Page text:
The escape from vinous isolation after the arrival of formal democracy in 1994 soon dispelled the cosy myth, of course. The international market spoke harshly, once the Mandela factor started to fade. But young winemakers started travelling, taking their curiousity around the world, and imports started increasing again. I make that latter statement with some confidence, but I don’t know of research into the history of wine imports – it could be an interesting study, especially if it could draw some conclusions as to their role in educating local palates.

Certainly, the past three decades in which I’ve been a wine buyer and observer here have seen a marked increase in the availability of foreign wine on our shelves – and via email lists of well-heeled cognoscenti. It’s inevitably concentrated at the very top end of consumption (though as I recall, Argentine wine went into a big local brand for a while), but now there’s a substantial array of foreign wines available. Much of it now seems not so egregiously expensive in comparison with some of the grander Cape stuff.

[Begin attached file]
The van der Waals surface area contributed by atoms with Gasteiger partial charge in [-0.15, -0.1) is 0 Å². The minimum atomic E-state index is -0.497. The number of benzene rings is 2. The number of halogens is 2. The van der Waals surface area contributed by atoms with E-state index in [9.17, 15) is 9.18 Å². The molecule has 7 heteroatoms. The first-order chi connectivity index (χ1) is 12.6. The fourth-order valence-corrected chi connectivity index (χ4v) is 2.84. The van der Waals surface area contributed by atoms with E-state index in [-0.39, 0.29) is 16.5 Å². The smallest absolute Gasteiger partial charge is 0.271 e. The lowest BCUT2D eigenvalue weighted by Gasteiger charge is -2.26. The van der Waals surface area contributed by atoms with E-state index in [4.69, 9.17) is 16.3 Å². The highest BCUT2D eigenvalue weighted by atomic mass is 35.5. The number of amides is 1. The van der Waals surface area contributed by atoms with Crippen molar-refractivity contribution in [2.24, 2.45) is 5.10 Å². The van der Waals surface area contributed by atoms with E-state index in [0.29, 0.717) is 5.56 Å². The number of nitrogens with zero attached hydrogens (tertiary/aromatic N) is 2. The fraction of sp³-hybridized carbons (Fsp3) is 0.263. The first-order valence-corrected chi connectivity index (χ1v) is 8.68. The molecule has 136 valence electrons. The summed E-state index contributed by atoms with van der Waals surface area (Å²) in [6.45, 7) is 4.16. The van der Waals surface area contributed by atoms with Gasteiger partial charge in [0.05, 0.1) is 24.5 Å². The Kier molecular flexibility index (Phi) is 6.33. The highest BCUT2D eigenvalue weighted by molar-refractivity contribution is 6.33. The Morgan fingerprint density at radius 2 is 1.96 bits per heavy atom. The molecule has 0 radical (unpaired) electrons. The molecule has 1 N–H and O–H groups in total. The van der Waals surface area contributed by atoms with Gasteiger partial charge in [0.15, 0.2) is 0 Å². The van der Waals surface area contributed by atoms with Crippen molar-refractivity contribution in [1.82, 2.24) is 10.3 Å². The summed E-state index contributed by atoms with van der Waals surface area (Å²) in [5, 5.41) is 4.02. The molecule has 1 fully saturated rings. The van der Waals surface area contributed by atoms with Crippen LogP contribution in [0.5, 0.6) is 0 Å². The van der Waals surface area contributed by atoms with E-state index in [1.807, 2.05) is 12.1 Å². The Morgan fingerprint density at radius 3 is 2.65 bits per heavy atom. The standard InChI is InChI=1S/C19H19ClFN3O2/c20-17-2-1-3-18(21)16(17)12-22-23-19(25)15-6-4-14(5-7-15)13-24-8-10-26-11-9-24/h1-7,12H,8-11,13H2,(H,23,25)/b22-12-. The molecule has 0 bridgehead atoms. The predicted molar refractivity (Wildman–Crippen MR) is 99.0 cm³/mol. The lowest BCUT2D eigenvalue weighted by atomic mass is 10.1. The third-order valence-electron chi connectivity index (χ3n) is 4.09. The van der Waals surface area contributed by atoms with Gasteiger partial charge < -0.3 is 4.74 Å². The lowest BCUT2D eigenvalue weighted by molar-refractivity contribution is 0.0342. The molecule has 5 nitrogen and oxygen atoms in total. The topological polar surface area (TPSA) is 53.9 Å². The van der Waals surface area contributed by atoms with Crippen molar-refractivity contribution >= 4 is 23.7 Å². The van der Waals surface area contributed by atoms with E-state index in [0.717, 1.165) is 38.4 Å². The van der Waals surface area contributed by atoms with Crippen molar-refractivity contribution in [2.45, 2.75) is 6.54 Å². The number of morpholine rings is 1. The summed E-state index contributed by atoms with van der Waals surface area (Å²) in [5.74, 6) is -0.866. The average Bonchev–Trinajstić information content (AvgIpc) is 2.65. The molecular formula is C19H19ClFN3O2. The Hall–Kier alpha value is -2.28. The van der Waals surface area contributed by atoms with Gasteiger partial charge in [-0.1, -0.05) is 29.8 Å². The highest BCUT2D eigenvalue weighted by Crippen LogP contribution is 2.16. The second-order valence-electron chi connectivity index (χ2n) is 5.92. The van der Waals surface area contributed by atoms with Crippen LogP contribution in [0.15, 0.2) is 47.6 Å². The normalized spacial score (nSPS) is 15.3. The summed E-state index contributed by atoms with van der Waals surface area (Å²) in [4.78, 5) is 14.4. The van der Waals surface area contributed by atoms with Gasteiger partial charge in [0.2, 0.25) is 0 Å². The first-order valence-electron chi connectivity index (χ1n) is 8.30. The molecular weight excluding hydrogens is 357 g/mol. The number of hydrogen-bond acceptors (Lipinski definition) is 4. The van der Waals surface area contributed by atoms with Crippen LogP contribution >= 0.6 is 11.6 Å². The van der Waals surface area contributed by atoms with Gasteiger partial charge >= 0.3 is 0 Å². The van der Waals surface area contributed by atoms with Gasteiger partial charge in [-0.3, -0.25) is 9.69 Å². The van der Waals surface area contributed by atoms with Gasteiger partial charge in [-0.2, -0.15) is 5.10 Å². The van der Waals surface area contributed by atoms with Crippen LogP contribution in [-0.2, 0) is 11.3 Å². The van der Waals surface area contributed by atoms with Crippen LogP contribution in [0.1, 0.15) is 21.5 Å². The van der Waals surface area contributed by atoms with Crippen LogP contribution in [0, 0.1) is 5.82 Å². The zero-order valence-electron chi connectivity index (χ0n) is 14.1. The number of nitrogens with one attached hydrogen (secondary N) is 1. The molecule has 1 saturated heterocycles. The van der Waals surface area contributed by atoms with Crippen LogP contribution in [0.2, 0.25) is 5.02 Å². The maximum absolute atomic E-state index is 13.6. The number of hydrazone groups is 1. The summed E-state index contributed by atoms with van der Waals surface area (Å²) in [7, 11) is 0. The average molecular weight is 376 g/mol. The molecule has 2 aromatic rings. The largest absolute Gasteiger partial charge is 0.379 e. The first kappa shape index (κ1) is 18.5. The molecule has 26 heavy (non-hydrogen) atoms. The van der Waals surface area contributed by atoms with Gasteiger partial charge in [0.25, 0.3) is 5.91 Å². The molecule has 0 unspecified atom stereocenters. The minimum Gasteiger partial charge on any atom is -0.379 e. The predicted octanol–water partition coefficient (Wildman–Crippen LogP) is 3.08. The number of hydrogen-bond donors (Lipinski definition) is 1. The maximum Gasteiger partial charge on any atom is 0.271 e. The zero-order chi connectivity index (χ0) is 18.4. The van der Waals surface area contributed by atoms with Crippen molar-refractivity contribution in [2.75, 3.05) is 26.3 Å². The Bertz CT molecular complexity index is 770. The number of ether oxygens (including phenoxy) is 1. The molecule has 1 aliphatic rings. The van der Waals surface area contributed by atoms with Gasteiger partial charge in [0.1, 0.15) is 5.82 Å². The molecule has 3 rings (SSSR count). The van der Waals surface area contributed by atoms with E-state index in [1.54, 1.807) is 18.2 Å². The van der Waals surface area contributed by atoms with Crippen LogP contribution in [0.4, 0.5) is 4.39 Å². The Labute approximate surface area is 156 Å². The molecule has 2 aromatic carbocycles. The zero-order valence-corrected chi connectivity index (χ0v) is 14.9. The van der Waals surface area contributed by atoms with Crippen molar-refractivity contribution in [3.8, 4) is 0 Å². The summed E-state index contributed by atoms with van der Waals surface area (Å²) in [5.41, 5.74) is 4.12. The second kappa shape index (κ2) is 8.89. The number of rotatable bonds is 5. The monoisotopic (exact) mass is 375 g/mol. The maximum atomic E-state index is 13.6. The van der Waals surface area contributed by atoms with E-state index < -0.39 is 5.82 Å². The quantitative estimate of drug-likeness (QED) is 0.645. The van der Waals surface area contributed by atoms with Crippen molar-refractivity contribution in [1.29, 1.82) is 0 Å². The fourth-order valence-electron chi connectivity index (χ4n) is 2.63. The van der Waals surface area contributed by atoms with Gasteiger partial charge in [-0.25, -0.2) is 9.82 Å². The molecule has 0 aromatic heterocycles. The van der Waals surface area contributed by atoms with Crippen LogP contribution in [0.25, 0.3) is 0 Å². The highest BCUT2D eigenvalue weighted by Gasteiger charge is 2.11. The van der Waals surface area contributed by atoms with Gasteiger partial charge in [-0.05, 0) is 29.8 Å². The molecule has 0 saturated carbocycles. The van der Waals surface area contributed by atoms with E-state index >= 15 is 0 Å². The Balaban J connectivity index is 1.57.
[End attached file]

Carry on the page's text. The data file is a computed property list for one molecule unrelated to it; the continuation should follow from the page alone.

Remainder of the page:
One of the few sources of cheaper but decent quality foreign wine has been the supermarket Checkers, and it was a Checkers import that first prompted my current musings. Back in 2019, when I was looking generally for good value wines to report on, I discovered their Moselgarten Riesling Kabinett 2016, with a lot of the charm you’re entitled to expect from a light, sweet-cored but almost thrillingly balanced Mosel riesling, at a mere R60. Sadly, the discovery came late and I only managed to ever find one bottle of it. But just last week, I found stocks of the 2017 at my local Checkers. (2017, yes!) The price is now R99, but I reckon it still counts as very good value – similar-category riesling from snottier neighbours (without a beneficial five years of bottle age) will cost three times as much.